Global Material Handling System Integrators

The Lipstick and Rouge behind the Material Handling Industry

I have the privilege of being surrounded by very bright, brilliant, and talented individuals on a daily basis. They take complicated problems associated with the material handling industry, and come up with amazing engineered solutions to those problems.  Those engineered solutions are then most commonly expressed in some sort of technical document along with an engineering drawing. Within that drawing, exists brilliance and beauty; however, not everyone has the ability to see that, which is where the lipstick and rouge come in. Wikipedia states, "the adage 'a picture is worth a thousand words' refers to the idea that a complex idea can be conveyed with just a single still image. It also aptly characterizes one of the main goals of visualization, namely making it possible to absorb large amounts of data quickly." For those of us who are less technically minded, we need a little help to fully understand what is represented in an engineering drawing, which is why the majority of our industry utilizes renderings and animations.  With these tools, everyone from the company CEO, to the warehouse manager, to the head of maintenance can understand and visualize a material handling system concept.

The Process

When creating a rendering or animation, your initial step is to partner with that highly intelligent engineering individual who can provide you with the first technical (and extremely brilliant) document on the system. Also, in an effort to help me know and understand the proposed solution, the engineer typically--through words and technical imagery--provides the first picture of the system, an engineering drawing. In the example below, the complex solution shown is for moving product in, around, and out of a distribution center in California.
[caption id="attachment_4247" align="aligncenter" width="478" caption="An engineering drawing is the first step in visualizing a material handling concept."]Engineering Drawing of a Distribution Center[/caption]
The second step is to take the vision above and convert it into a rendering using one of a variety of tools. In this day and age, the 3D-modeling software of choice might be 3D Studio Max by Autodesk, Sketch Up by Google, Solidworks, CATIA by Dassault, or even more specific software for the material handling industry such as Tarakos, SmartPlant, AutoMod, or Simio. In addition, and this step is optional, you can take your rendering into a graphics program and add titles, text, backgrounds, and other images to create an illustration. These additional elements provide that extra step in helping the end user get a better understanding of the system. Once you've completed the rendering and/or illustration, the beauty within the engineering drawing starts to reveal itself and be seen and understood by more than just the technically minded. Believe it or not, the image below is representing the exact same thing as the image above.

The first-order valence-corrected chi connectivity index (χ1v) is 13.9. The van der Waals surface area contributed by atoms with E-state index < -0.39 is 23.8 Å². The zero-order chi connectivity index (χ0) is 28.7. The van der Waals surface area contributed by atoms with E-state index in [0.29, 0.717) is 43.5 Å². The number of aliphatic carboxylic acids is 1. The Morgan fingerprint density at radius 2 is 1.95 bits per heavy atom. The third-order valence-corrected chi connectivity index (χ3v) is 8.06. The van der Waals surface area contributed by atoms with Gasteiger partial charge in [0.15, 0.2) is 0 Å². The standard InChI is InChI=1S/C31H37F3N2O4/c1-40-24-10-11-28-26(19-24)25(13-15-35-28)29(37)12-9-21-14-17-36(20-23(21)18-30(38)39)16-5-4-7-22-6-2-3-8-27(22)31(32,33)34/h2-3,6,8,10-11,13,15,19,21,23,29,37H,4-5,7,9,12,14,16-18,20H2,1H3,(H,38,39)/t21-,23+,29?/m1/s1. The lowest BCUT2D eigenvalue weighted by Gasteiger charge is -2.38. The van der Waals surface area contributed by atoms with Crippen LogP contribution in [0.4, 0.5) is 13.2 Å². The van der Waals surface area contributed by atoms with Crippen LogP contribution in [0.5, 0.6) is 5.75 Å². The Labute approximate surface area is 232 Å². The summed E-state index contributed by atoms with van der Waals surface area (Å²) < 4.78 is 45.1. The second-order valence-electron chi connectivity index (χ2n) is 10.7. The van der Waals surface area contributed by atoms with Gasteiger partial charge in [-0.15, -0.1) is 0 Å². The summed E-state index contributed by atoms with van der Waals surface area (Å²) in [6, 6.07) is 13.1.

[caption id="attachment_4249" align="aligncenter" width="455" caption="A 3D rendering provides an even better visual of the same system."]Distribution Center Rendering[/caption]
Here are some other examples of this same system...
Engineering Drawing for a DC Distribution Center Rendering 2
Engineering Drawing for a DC - 2 Distribution Center Rendering 3
Finally, for the ultimate visual aid, you can string together many pictures and create an animation.  This provides a complete view of the material handling system, or as I like to call it, the intelligent solution that lies within. The animation below showcases the various areas within the renderings above.  For someone who does not typically interact with engineering or technical documents, this form of visualization would be much easier to understand.
These renderings and animations might or might not be worth a thousand words, but they do provide the necessary visual aid needed to help clients see and understand the material handling systems and concepts at hand.  Although the beauty of the system can be seen through that first engineering drawing, renderings and animations provide the extra visualization needed to communicate a concept easily and effectively.

Author: Margie Schramke


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